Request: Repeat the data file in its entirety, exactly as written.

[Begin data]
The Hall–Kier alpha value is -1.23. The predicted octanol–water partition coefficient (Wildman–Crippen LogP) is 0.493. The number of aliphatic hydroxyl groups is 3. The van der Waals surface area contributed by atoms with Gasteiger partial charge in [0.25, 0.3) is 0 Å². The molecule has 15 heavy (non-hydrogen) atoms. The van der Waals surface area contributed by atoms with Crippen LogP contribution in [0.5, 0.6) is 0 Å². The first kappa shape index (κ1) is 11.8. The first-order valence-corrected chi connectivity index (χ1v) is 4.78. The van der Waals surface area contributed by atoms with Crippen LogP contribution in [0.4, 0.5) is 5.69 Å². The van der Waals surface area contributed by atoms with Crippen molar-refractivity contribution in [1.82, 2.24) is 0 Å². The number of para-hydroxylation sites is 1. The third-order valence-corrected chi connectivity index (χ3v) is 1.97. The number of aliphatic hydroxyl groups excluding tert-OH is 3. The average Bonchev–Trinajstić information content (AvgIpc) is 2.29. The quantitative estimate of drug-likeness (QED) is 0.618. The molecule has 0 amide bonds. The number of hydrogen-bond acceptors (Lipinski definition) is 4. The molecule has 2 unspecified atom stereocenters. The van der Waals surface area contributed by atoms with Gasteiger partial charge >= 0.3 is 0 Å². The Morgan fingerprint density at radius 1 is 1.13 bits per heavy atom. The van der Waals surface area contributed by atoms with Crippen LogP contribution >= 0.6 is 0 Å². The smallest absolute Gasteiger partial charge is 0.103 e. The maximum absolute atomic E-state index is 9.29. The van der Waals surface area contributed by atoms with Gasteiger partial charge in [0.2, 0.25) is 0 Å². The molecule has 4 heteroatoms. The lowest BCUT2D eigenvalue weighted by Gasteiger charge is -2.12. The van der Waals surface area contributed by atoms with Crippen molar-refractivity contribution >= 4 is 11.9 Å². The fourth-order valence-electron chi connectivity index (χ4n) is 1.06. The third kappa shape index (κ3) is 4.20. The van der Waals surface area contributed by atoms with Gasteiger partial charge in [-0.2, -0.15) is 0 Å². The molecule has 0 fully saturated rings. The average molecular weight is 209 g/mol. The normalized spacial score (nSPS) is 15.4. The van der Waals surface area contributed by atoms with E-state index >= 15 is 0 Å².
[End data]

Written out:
The Hall–Kier alpha value is -1.23. The predicted octanol–water partition coefficient (Wildman–Crippen LogP) is 0.493. The number of aliphatic hydroxyl groups is 3. The van der Waals surface area contributed by atoms with Gasteiger partial charge in [0.25, 0.3) is 0 Å². The molecule has 15 heavy (non-hydrogen) atoms. The van der Waals surface area contributed by atoms with Crippen LogP contribution in [0.5, 0.6) is 0 Å². The first kappa shape index (κ1) is 11.8. The first-order valence-corrected chi connectivity index (χ1v) is 4.78. The van der Waals surface area contributed by atoms with Crippen LogP contribution in [0.4, 0.5) is 5.69 Å². The van der Waals surface area contributed by atoms with Crippen molar-refractivity contribution in [1.82, 2.24) is 0 Å². The number of para-hydroxylation sites is 1. The third-order valence-corrected chi connectivity index (χ3v) is 1.97. The number of aliphatic hydroxyl groups excluding tert-OH is 3. The average Bonchev–Trinajstić information content (AvgIpc) is 2.29. The quantitative estimate of drug-likeness (QED) is 0.618. The molecule has 0 amide bonds. The number of hydrogen-bond acceptors (Lipinski definition) is 4. The molecule has 2 unspecified atom stereocenters. The van der Waals surface area contributed by atoms with Gasteiger partial charge >= 0.3 is 0 Å². The Morgan fingerprint density at radius 1 is 1.13 bits per heavy atom. The van der Waals surface area contributed by atoms with Crippen LogP contribution >= 0.6 is 0 Å². The smallest absolute Gasteiger partial charge is 0.103 e. The maximum absolute atomic E-state index is 9.29. The van der Waals surface area contributed by atoms with Gasteiger partial charge in [0.2, 0.25) is 0 Å². The molecule has 4 heteroatoms. The lowest BCUT2D eigenvalue weighted by Gasteiger charge is -2.12. The van der Waals surface area contributed by atoms with Crippen molar-refractivity contribution >= 4 is 11.9 Å². The fourth-order valence-electron chi connectivity index (χ4n) is 1.06. The third kappa shape index (κ3) is 4.20. The van der Waals surface area contributed by atoms with Gasteiger partial charge in [-0.2, -0.15) is 0 Å². The molecule has 0 fully saturated rings. The average molecular weight is 209 g/mol. The normalized spacial score (nSPS) is 15.4. The van der Waals surface area contributed by atoms with E-state index >= 15 is 0 Å².